2023 React Native Trends You Need to Know About

Application Development 26-Jul-2023

Welcome to the world of React Native! As we dive into 2023, it’s important to stay up to date on the latest trends in this dynamic framework. React Native has quickly become a go-to choice for developers seeking to create robust, high-performance mobile apps. With its flexibility and ease of use, React Native continues to evolve and shape the mobile app development landscape. In this article, we’ll explore some of the latest trends in React Native and how they’re transforming the way we build mobile apps. From new libraries to emerging technologies, we’ll take a deep dive into what’s next for React Native in 2023. So, grab a cup of coffee and let’s get started!

Typescript is now default

Starting with version 0.71, a TypeScript app will be generated by default when you start a new React Native project using the React Native CLI. Your IDE will support you in writing typed code right immediately because the new project has been configured with a tsconfig.json right out of the box.

npx react-native init My71App --version 0.71.0

When you run above, you’ll get a TypeScript app by default!

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New props for accessibility, styles, and events

The following styles have had feature enhancements to adapt specific CSS styles:


  • Image: alttintColorcrossOriginheightreferrerPolicysrcsrcSet, and width.
  • TextInput: autoCompleteenterKeyHintinputModereadOnly, and rows.


The following aliases have been added to shadow existing React Native styles:


This comes with an opt-in implementation of PointerEvents

Once enabled, the following handlers on View will support hover:

  • onPointerOveronPointerOut
  • onPointerEnteronPointerLeave

These events are also implemented in Pressability for new opt-in support for hover.

“The best ideas are the result of good collaboration.” — Malcolm Gladwell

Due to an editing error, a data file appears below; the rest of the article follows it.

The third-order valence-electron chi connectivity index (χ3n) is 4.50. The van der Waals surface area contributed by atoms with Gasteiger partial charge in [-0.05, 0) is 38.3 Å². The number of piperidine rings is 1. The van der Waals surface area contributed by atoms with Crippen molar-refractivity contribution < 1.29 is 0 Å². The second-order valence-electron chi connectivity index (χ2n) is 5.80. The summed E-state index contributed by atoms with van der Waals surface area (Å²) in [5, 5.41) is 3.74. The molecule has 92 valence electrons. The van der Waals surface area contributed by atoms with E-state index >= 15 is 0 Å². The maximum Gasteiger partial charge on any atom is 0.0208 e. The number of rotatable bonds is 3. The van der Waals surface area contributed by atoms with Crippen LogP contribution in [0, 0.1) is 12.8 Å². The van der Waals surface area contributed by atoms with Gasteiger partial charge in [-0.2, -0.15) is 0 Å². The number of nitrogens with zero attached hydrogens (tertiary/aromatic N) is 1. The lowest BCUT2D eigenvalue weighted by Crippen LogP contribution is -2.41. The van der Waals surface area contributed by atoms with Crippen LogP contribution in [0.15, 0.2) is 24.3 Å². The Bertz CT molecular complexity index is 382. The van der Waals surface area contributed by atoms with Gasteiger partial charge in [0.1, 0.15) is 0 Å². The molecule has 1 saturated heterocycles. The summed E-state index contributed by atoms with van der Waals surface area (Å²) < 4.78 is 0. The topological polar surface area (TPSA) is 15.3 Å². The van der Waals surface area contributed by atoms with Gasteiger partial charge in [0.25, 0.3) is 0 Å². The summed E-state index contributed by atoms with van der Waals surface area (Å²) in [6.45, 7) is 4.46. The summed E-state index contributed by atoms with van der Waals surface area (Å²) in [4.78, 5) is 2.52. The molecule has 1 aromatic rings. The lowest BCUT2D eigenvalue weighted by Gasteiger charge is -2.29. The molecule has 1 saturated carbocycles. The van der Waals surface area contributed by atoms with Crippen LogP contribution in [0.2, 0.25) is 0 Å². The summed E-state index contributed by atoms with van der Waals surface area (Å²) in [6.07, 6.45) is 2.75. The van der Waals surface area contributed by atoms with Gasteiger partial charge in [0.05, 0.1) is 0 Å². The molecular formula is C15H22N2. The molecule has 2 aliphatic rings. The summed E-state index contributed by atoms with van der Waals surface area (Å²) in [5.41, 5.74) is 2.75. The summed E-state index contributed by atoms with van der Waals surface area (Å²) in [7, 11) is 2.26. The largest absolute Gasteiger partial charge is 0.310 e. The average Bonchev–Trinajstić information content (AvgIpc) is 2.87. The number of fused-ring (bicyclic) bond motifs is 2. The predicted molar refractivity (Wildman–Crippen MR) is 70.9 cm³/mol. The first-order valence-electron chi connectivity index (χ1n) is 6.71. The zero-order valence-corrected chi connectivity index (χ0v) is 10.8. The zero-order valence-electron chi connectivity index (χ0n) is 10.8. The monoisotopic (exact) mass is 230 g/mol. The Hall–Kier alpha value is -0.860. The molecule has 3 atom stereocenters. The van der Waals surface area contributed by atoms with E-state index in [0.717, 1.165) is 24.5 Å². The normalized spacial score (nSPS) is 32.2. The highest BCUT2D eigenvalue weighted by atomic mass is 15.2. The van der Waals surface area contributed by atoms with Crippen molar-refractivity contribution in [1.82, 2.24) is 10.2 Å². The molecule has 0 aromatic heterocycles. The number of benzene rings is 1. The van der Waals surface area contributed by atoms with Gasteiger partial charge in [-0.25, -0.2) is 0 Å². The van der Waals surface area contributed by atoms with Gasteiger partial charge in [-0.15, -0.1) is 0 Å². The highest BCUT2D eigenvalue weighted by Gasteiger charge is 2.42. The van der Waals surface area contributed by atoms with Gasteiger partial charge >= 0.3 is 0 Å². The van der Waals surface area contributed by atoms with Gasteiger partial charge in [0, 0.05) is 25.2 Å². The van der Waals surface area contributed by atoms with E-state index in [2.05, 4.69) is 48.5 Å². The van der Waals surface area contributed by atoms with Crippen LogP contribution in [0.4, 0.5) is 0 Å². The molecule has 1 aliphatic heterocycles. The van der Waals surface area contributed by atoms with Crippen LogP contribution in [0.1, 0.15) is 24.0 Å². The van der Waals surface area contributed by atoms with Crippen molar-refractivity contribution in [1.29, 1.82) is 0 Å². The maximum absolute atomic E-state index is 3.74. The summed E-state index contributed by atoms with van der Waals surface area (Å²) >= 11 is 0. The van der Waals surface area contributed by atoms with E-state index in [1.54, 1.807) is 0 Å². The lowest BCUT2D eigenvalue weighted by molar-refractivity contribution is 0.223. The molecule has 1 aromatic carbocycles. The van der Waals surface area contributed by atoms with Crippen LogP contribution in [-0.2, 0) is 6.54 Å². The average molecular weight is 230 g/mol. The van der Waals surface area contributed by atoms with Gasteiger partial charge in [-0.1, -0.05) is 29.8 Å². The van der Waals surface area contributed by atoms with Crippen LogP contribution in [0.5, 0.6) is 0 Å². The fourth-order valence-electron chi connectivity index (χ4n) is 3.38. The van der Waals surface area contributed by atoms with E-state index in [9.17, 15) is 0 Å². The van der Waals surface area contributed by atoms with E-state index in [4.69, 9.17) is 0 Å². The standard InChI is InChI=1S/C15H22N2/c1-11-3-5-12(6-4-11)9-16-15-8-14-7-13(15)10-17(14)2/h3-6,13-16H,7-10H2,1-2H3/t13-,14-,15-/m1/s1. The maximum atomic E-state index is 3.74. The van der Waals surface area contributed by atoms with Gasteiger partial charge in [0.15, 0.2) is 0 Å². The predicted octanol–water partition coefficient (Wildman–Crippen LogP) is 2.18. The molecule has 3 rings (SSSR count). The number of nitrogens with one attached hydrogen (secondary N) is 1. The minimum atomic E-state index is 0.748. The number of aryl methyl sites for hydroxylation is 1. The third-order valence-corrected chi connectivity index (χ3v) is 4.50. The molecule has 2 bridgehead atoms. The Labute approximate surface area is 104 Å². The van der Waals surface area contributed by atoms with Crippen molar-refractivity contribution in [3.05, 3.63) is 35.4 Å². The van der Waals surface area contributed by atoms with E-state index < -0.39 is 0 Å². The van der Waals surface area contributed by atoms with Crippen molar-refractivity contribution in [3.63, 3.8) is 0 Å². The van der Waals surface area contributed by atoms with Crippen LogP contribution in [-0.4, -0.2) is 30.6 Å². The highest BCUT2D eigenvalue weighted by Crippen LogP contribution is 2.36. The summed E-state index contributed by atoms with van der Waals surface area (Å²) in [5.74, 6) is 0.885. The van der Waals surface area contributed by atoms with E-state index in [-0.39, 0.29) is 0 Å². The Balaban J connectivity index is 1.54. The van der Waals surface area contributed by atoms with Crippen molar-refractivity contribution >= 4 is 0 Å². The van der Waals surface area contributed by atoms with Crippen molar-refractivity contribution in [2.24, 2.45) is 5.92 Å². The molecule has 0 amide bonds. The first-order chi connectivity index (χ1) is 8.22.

Inspection Experience

The “Click to inspect” option in React Dev Tools’ top left corner enables you to click on an item in the app to get an in-depth analysis of it in Dev Tools, much as the Chrome element inspector.

To examine which React components align with which on-screen items, use the component highlighting option in the DevTools app. This will highlight the element you selected.

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Fabric Architecture

Fabric is React Native’s new rendering system. Based on user comments and reports, this update significantly improves the experimental New Architecture experience.

Decreased build times: The new distribution strategy makes use of Maven Central, which enables to significantly shorten the Android build time, fix a number of Windows build issues, and offer a more seamless New Architecture experience(Read more here).

Write less C++ code: The CLI app template has been cleared of all the C++ code and the CMake files, and you may now enable the New Architecture without adding any C++ code to your app(Read more here).

Better encapsulation of iOS app setup: On iOS, we followed a similar approach to Android and encapsulated most of the logic to set up the New Architecture in the RCTAppDelegate class, which will simplify upgrades in the future with fewer manual breaking changes.

Better dependency management on iOS: For library managers, there’s a new install module dependencies function that you can call inside of your package podspec to install all of the New Architecture’s necessary dependencies.

In Conclusion

In conclusion, React Native continues to be a driving force in the mobile app development space, and the trends we’ve explored in this article show no signs of slowing down. As we look ahead to the rest of 2023 and beyond, we can expect to see even more innovation and advancements in this powerful framework. Developers who stay up to date on the latest trends and technologies in React Native will be better equipped to build high-quality mobile apps that meet the evolving needs of users. Whether you’re a seasoned developer or just getting started with React Native, there’s never been a better time to explore what this framework has to offer. So, here’s to a bright future for React Native and the exciting developments yet to come!

Source: Medium